NCR: Sima Says > A Year In Review
Living to 44 has been mind blasting for me. A lot happened and so much changed. Ultimately each of us must decide how we want to live and learn how to be more discerning. We will all meet shiny people who blind us with their brilliance but wait before running off with them so you may see the ones that have a steady flame in the centre and will go the distance with you.
A number of people asked me to write a post about a few things I’ve learned along the way. I endeavour to carry these lessons with me from today onwards and promise to surround myself with people who will remind me if and when I forget.
1. Release ALL expectations from everything & everyone. This is pretty much a mind f*ck and takes daily practice. But it is so worth it. Because you create space to experience people, places and things closer to what they truly are in that moment vs. what you expect them / it to be. Expectation is directly linked to Attachment. Attachment is the source of much of our suffering.
2. It’s the information age & the highway of technology sees everyone speeding. My advice: SLOW DOWN. If you receive a harsh email from someone who tells you a) you suck at your job b) you’re a horrible human being c) points out all the things wrong with you d) gives you unsolicited advice or opinions (I’m 100% guilty of this one) e) all of the above - DON’T RESPOND. Be patient. Someone else is taking the time to formulate another message to you. They are the match in the darkness. Wait for their message. It’s coming. This message is one that is a) supportive b) kind c) loving d) points out how you contribute goodness to the world & their life e) all of the above.
If you’re someone who tends to send thunder thumbs or trigger finger volatile messages: STOP. Your words are harming another human being but they are mostly harming you. Anger & Hurt are blinding. When you regain your vision you may not have anyone around left to burn.
3. The middle path is the best path. When you find something that feeds your soul - this could be another person, yoga, religion, church, philanthropy, knitting, reading, running, cross fit, food, sex, binge watching Netflix, house cleaning - pull back and find your centre. Anything you do that turns your life into a lop-sided lorry means you probably need to redistribute your load so you don’t cause a major accident. Get the balance right.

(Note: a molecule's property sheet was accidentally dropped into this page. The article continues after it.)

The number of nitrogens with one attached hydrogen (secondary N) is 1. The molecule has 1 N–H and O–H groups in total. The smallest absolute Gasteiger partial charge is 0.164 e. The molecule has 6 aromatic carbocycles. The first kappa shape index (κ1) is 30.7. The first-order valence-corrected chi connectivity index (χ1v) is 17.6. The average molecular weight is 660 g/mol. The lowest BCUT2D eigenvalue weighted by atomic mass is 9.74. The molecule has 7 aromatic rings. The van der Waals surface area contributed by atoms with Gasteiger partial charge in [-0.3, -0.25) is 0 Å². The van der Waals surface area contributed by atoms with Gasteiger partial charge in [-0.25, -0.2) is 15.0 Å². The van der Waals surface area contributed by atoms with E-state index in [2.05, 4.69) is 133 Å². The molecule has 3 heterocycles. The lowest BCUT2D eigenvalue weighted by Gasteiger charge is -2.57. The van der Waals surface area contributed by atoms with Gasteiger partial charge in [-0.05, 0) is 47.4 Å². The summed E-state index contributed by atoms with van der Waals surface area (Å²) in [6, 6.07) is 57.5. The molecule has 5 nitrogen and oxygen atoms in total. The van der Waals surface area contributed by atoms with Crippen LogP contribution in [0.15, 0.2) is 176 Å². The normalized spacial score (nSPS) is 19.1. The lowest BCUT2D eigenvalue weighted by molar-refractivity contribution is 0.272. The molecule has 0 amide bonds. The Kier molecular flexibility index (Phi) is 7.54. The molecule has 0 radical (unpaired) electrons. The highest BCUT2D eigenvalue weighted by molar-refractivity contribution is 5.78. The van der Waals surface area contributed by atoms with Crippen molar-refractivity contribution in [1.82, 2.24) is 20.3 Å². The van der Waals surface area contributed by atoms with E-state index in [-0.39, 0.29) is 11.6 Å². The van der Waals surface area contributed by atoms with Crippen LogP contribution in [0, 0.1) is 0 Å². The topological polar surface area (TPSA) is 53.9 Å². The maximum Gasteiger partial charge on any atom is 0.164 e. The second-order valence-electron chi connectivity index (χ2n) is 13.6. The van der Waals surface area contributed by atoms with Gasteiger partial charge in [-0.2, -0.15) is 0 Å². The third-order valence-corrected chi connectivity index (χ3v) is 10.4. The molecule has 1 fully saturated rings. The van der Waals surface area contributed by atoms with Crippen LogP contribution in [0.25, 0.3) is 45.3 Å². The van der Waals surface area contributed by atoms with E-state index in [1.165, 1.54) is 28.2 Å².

4. Don’t gossip. I qualify this as talking about someone when they are not present and saying things you would never say if they were present. It will ruin more than your relationships - it will eat away at your health and rob you of miracles that are earmarked for you. Stop this one thing and watch your life profoundly change.
Note: Pretending like you don’t do it doesn’t count.
5. Have the courage to be authentic. Being fake is literally a waste of your life. Ask yourself: What could I be doing that is more truthfully me. You’ll become a game changer. And that is what you were put on the planet for.
6. Be of service. If you can connect someone to help them get a job, meet someone they may fall in love with, offer advice that has been solicited, provide an ear to listen, a shoulder to cry on, directions, a lift, hand me down clothes, personal or household items you no longer need but they do - do it. Sharing expands the heart. The heart is your only indefatigable muscle. Think about it. It keeps beating even while you sleep.
Note: This doesn’t include being an accommodator whose available for things people can Google and don’t because they are lazy.
7. Spend time in Nature. Don’t wait to go outside when the weather is nice. We go out in the world when we aren’t particularly nice but somehow punish Mother Nature by withholding ourselves from her until she gives us what we want. In that way - we are all bratty kids. Smarten up. Notice how every person who has blown your mind engages with Mother Nature regardless of what she’s giving us? Yeah - that’s not a coincidence.
8. Stand in the light of kindness. Even and especially with those who present themselves as adversaries and enemies. Be kind. It’s good for your health.
photo: taken by my father, David Kumar. August 1976 - sixth birthday party.